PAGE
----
Arthur Jay England Jr., a Florida Supreme Court justice from 1975-1981 and its chief justice from 1978-1980, authored Florida’s Corporate Income Tax Code, the 1973 Deceptive and Unfair Trade Practices Act — known as the “Little FTC Act’’ — and the Florida Administrative Procedures Act.
But he was proudest of bringing the Interest on Lawyers Trust Accounts (IOLTA) system to Florida, a way to fund legal services for the poor with the bank interest on client money that lawyers deposit in banks.
Under England’s direction, the Florida Bar Foundation started the country’s first IOLTA program in 1981. It has since been adopted by every state and the District of Columbia.
England died of pulmonary fibrosis at home in Coral Gables on Thursday. The day before, he was still working on cases, “tethered to an oxygen machine,’’ said Deborah Miller England, his wife of 29 years. She also is an attorney — as are two of his six children.
Born in Dayton, Ohio, on Dec. 23, 1932, England was 80, a veteran of the U.S. Army.
In 2008, Miami-Dade’s Eleventh Judicial Circuit Historical Society Board named England a “Legal Legend,’’ one of 12 honored that year for outstanding contributions to the legal system and the administration of justice in the county.
By then, he had accumulated a long list of awards, including the Florida Bar Foundation’s Medal of Honor.
He once worked at the law firms of Fine Jacobson Block England Klein Colan & Simon, and Steel, Hector & Davis.
Martin Dyckman, a retired reporter from what was then the St. Petersburg Times — now the Tampa Bay Times — spent years covering England’s career. He said that one of his great achievements was getting elected in the first place during a time when the court was rocked by scandals that forced justices to resign.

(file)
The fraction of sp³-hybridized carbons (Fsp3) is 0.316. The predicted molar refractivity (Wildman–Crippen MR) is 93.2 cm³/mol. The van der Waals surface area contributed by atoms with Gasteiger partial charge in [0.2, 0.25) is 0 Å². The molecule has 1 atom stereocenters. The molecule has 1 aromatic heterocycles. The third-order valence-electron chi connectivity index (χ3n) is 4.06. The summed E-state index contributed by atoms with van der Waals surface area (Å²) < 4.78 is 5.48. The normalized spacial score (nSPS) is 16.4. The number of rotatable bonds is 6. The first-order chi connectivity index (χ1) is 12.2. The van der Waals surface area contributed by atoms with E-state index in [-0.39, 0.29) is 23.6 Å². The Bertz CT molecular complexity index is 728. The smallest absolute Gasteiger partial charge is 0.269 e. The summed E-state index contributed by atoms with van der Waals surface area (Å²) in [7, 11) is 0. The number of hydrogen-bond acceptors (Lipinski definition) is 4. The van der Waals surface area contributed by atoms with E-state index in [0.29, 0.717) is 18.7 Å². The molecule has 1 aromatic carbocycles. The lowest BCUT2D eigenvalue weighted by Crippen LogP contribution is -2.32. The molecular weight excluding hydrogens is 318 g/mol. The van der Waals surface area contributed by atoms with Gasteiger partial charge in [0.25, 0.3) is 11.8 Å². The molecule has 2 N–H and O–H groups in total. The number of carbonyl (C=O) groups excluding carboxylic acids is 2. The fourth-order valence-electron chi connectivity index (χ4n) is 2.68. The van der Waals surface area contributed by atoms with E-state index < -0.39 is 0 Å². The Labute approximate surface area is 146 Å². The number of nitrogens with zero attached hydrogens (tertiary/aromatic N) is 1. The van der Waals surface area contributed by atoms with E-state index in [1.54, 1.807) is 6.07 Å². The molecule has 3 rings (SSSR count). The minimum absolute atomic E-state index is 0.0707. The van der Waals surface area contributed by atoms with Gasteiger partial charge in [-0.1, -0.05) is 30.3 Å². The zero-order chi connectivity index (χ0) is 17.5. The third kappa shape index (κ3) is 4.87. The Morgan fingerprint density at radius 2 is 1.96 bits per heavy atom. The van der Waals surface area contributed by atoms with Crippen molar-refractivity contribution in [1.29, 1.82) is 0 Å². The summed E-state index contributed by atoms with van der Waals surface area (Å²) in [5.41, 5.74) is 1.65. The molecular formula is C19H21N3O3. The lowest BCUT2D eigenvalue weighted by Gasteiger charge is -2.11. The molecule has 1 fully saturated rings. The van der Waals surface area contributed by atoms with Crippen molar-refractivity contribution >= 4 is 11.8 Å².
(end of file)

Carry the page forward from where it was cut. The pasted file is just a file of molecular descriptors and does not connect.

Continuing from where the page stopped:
He was a pilot, said Dyckman, and barnstormed the state on a limited budget drumming up support.
He took the bench as a reformer and an ally of then-Gov. Reubin Askew “during a time when it was pretty risky for lawyers to come out against the clique on the court,’’ Dyckman said.
Askew called England’s election to the court more important than his own to the statehouse, Dyckman said.
During England’s tenure as chief justice, the court decided to restrict its own jurisdiction, which Dyckman called England’s “signal achievement.’’
After leaving the bench, England spent the bulk of his legal career, 1992-2012, at Greenberg Traurig, where he founded and co-chaired the National Appellate Practice.
In 1990, he’d founded the American Academy of Appellate Lawyers, serving as its charter president, and last year established a solo appellate practice.
England was Florida’s first Jewish Supreme Court justice. He was active in Jewish causes, including the Anti-Defamation League, and was a past president of Temple Israel in Tallahassee. He belonged to Temple Beth Am in Pinecrest.
Richard A. Rosenbaum, Greenberg Traurig’s chief executive officer, said in a statement that England “was consistently honored throughout the years for his many outstanding contributions to the legal system. But what those who knew him personally will remember most is the man who exhibited the class, values, ethics and gentle spirit that served as a role model to his firm and his profession.’’